9feet.com is set to close in September, and kjerag.com has closed already. Not all is well in the land of the bicycle website...

REVISED: Bike trade’s dotcom bubbles burst

Bikemagic.com is said to be financially robust, Magicalia, the mother company, having secured its second round of funding last year.

Singletrackworld – run on a shoestring – is benefiting from having its own enthusiast-owned print magazine.

Maformountainbiking.com has just jettisoned key freelance writers and photographers but editor Malcolm Fawcett said this was a “change of phase” not a symptom of deeper malaise.

“We have cut back on freelances and there’s a budgetary reason but we are spending the money elsewhere instead. We needed a lot of depth quickly and using lots of freelances was the best way of doing that.”

The madfor management have recently acquired Sailing Today, the tit-for-tat sailing magazine Future Publishing launched when IPC – with a successful sailing magazine – launched Mountain Bike Rider. This acquisition will support Madfor’s madforsailing.com.

The multi-sport, multi-country adrenalin website kjerag.com recently ceased to update its English-language site and has mothballed the whole pan-European site. The UK editor, Dave Smith, said the online registration system and content may be absorbed by an unnamed UK based site.

Kjerag’s founder Raymond Dulieu – a former Tour de France rider – told bikebiz.co.uk the site is suspended pending a possible takeover:

"Kjerag has put its activity on hold as talks to join a larger pan-European media group have failed. Since July 2000, Kjerag grew thanks to the dedication and passion of a small staff and a large number of freelance writers. 150,000 unique visitors came to the site on a monthly basis to read our endurance sports coverage in either English, Dutch, French or German. Kjerag is generating its revenues from online registration and became quickly the leading online registration site in Europe. Despite those good results, a pan-European endurance sports audience is not perceived as a sufficiently lucrative market segment to the various investors we approached so far.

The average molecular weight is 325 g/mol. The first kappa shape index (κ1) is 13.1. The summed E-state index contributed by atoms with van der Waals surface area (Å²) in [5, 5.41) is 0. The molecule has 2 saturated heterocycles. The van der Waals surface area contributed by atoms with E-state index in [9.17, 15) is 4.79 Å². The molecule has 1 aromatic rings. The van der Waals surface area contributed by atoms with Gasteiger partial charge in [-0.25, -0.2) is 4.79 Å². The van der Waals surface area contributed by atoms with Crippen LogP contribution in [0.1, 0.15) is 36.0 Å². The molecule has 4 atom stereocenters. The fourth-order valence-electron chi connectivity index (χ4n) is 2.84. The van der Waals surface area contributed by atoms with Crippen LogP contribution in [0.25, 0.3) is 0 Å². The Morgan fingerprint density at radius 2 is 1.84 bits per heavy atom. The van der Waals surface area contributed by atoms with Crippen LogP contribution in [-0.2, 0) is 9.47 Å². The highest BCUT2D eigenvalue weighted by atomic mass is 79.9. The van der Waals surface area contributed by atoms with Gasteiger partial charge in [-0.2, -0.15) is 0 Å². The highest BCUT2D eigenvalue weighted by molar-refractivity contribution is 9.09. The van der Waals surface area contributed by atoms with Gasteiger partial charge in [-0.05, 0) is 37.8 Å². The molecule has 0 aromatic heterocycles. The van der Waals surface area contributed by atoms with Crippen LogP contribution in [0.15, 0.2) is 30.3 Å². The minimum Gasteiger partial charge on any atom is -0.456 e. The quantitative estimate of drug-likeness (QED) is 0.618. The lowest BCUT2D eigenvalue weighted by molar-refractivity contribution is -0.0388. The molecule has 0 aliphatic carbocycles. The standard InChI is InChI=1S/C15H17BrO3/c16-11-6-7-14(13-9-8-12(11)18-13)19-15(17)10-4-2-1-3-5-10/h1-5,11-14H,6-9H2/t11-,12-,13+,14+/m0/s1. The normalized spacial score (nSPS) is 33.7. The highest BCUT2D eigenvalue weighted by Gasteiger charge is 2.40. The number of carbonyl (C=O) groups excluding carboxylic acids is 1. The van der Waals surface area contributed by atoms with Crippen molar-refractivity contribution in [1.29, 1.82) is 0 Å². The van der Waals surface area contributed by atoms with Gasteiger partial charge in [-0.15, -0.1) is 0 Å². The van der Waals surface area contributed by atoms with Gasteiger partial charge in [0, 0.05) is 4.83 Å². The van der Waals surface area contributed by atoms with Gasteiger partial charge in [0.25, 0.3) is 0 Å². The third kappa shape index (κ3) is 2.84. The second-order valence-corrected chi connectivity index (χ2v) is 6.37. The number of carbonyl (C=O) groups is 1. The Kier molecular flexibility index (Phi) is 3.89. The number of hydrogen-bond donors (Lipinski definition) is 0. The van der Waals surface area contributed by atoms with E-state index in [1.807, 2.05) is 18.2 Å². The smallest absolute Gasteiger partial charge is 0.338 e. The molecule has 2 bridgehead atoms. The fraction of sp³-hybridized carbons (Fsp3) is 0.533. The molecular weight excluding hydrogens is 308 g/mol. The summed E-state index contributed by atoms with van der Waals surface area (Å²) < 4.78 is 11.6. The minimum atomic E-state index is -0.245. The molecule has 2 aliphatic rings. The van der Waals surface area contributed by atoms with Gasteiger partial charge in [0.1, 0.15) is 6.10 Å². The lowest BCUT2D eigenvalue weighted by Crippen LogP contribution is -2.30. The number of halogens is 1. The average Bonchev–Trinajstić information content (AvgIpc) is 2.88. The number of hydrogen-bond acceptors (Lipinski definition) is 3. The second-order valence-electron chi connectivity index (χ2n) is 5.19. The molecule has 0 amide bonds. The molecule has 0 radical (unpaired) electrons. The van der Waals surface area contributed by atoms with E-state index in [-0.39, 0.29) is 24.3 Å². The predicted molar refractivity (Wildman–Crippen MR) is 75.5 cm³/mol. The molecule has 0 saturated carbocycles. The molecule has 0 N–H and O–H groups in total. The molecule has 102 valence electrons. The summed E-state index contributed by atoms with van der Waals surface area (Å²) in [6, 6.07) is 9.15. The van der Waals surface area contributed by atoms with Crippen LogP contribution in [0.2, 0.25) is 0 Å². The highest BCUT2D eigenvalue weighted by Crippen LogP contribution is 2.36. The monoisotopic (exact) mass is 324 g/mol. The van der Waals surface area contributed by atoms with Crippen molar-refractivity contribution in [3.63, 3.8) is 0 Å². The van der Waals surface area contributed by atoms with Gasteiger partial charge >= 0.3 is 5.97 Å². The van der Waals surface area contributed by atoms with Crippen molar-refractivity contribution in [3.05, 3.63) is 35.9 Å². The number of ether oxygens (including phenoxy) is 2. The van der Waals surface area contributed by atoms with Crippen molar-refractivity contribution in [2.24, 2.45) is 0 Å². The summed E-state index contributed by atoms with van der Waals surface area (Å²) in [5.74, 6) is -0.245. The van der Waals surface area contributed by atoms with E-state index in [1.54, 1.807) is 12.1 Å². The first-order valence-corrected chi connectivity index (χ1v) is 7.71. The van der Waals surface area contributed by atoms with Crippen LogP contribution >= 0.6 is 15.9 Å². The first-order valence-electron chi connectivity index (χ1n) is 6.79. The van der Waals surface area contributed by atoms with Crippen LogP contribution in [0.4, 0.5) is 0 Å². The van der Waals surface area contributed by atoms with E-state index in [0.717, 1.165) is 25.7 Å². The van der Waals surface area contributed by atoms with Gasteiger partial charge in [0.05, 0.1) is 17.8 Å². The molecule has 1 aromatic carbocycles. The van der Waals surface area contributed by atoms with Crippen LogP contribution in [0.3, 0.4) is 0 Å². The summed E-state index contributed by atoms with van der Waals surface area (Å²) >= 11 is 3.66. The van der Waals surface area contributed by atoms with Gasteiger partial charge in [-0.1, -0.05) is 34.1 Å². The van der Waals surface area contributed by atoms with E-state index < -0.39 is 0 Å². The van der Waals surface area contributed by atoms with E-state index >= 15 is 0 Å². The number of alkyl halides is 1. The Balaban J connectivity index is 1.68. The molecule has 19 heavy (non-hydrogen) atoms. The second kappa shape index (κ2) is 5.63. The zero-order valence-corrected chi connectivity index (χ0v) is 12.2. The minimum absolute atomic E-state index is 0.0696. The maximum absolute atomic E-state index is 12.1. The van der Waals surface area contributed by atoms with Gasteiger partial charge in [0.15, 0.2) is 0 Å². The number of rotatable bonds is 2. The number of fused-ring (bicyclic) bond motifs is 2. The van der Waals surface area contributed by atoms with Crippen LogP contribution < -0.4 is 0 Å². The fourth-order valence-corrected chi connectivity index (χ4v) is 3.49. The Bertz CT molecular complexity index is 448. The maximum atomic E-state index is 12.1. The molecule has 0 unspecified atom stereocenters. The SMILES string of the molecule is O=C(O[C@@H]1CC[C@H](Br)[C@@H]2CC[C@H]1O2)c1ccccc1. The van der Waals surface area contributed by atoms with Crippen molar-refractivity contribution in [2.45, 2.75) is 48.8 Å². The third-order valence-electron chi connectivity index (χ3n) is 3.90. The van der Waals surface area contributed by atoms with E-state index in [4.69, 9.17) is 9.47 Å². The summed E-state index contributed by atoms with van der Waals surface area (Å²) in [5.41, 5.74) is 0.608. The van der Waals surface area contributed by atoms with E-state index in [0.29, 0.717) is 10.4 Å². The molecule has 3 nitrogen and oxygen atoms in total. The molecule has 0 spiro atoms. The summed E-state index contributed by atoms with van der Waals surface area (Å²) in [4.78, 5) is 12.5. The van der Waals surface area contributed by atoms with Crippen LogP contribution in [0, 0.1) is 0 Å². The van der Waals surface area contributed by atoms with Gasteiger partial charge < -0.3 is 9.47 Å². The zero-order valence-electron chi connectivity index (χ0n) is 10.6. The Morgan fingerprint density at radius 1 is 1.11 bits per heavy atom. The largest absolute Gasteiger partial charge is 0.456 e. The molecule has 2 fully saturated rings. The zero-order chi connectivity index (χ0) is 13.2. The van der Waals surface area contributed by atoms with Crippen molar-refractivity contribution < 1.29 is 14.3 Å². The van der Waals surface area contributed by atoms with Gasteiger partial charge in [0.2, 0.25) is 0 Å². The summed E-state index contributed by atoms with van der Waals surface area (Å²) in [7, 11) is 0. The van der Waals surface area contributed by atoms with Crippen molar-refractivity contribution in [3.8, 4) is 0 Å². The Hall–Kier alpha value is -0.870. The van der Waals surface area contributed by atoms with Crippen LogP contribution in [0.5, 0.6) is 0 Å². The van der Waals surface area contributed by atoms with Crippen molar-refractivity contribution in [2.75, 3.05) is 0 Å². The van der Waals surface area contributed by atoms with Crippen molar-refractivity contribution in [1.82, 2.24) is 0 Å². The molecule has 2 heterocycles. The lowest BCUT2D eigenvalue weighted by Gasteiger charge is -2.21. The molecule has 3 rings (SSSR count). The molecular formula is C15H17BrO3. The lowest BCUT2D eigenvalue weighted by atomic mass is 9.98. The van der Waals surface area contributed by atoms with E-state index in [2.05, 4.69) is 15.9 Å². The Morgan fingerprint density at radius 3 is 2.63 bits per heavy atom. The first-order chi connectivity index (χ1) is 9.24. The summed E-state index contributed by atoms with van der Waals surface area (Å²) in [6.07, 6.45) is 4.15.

"We hope to soon resume our activity despite the current negative climate surrounding Internet ventures."

The fate of 9feet.com is similar. A press release reveals that the site will go pop in September if a buyer is not found.

9feet.com started in April 2000. It is said to have “significant cash reserves” for trading into next year but, nevertheless, will close within weeks if more cash is not forthcoming.

Although it is said to be generating income of £230 000 a month (no word on the profit on that turnover) the site will close because of “current market conditions and the downturn in confidence in the dotcom sector” which have “adversely affected the company’s ability to secure further funding or a strategic partner.”

MD Stephen Sheridan, like many dotcom MDs before him, is said to be in talkswith “interested parties” who, hoped Sheridan, may buy the company.

“We are clearly very disappointed by this turn of events,” admitted Sheridan.

“Unlike many on-line retailers we have run a tight ship, building a European business, operating at a low burn rate and generating strong revenues while reducing customer acquisition costs to a low level. However, over the next few weeks I shall be doing my utmost to secure the future of what is obviously a useful business to a larger group.”

Chipps Chippendale, now the editor of print magazine Singletrack, was 9feet’s cycle content editor from January 2000 to January 2001, told bikebiz.co.uk that 9feet.com was not as profligate as boo.com but, like many other bright young internet start-ups was simply not profitable enough, quickly enough:

“The venture capitalists who fund such ventures expect to see some sign that their investments will pay off – at least while they’re young enough to enjoy it. 9feet managed to avoid a lot of the pitfalls of other e-commerce ventures – spending most of its first year squatting in the offices of Bainlab, the internet incubator that helped get it going, and it quickly managed to acquire many top outdoor brands, such as The North Face, Helly Hansen and Merrell, but cycling brands were slow and sceptical to sign up,” said Chippendale.

“Due to the complication and expense of stocking and servicing whole bikes, no-one would supply them. Neither would firms like Madison or Trek who have blanket company policies not to supply purely e-commerce ventures.”

9feet.com may not have had an expensive corporate HQ but it splurged on big bucks ad agency Saatchi and Saatchi, paid over the odds for their inhouse journalists, and sponsored an MTB trail in Afan Argoed that will long outlive the company.

9feet, however, had few USPs. To begin with, it had a stated policy of not discounting the goods it stocked. Yet, as the demise of fashion site boo.com demonstrated,web purchasers want bargains, not simply access to the best brands.


Pic at top shows the 9feet.com staff on an office outing. Despite being lifted today (copyright 9feet.com) it is well out of date: for a start it includes Chipps Chippendale, who hasn’t worked for the company since January.

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